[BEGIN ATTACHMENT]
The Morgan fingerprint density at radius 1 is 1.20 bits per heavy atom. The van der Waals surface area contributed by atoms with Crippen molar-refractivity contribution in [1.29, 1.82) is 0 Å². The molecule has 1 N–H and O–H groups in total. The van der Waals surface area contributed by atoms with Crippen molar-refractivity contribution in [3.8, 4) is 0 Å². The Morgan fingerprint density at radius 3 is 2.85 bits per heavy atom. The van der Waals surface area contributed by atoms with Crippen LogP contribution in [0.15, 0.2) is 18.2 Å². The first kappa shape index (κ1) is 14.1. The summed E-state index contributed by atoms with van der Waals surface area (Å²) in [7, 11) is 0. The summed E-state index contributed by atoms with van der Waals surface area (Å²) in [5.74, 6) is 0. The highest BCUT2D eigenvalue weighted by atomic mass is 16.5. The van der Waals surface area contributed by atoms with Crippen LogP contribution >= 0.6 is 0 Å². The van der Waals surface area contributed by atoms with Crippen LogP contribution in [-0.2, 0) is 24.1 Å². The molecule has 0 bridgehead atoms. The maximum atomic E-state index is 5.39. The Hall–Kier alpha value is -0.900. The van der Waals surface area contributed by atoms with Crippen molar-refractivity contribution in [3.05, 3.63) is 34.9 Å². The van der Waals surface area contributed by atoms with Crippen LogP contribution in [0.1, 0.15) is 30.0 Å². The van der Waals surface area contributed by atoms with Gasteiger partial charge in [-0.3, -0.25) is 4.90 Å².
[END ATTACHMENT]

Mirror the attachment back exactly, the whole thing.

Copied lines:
The Morgan fingerprint density at radius 1 is 1.20 bits per heavy atom. The van der Waals surface area contributed by atoms with Crippen molar-refractivity contribution in [1.29, 1.82) is 0 Å². The molecule has 1 N–H and O–H groups in total. The van der Waals surface area contributed by atoms with Crippen molar-refractivity contribution in [3.8, 4) is 0 Å². The Morgan fingerprint density at radius 3 is 2.85 bits per heavy atom. The van der Waals surface area contributed by atoms with Crippen LogP contribution in [0.15, 0.2) is 18.2 Å². The first kappa shape index (κ1) is 14.1. The summed E-state index contributed by atoms with van der Waals surface area (Å²) in [7, 11) is 0. The summed E-state index contributed by atoms with van der Waals surface area (Å²) in [5.74, 6) is 0. The highest BCUT2D eigenvalue weighted by atomic mass is 16.5. The van der Waals surface area contributed by atoms with Crippen LogP contribution >= 0.6 is 0 Å². The van der Waals surface area contributed by atoms with Crippen LogP contribution in [-0.2, 0) is 24.1 Å². The molecule has 0 bridgehead atoms. The maximum atomic E-state index is 5.39. The Hall–Kier alpha value is -0.900. The van der Waals surface area contributed by atoms with Crippen molar-refractivity contribution in [3.05, 3.63) is 34.9 Å². The van der Waals surface area contributed by atoms with Crippen LogP contribution in [0.1, 0.15) is 30.0 Å². The van der Waals surface area contributed by atoms with Gasteiger partial charge in [-0.3, -0.25) is 4.90 Å².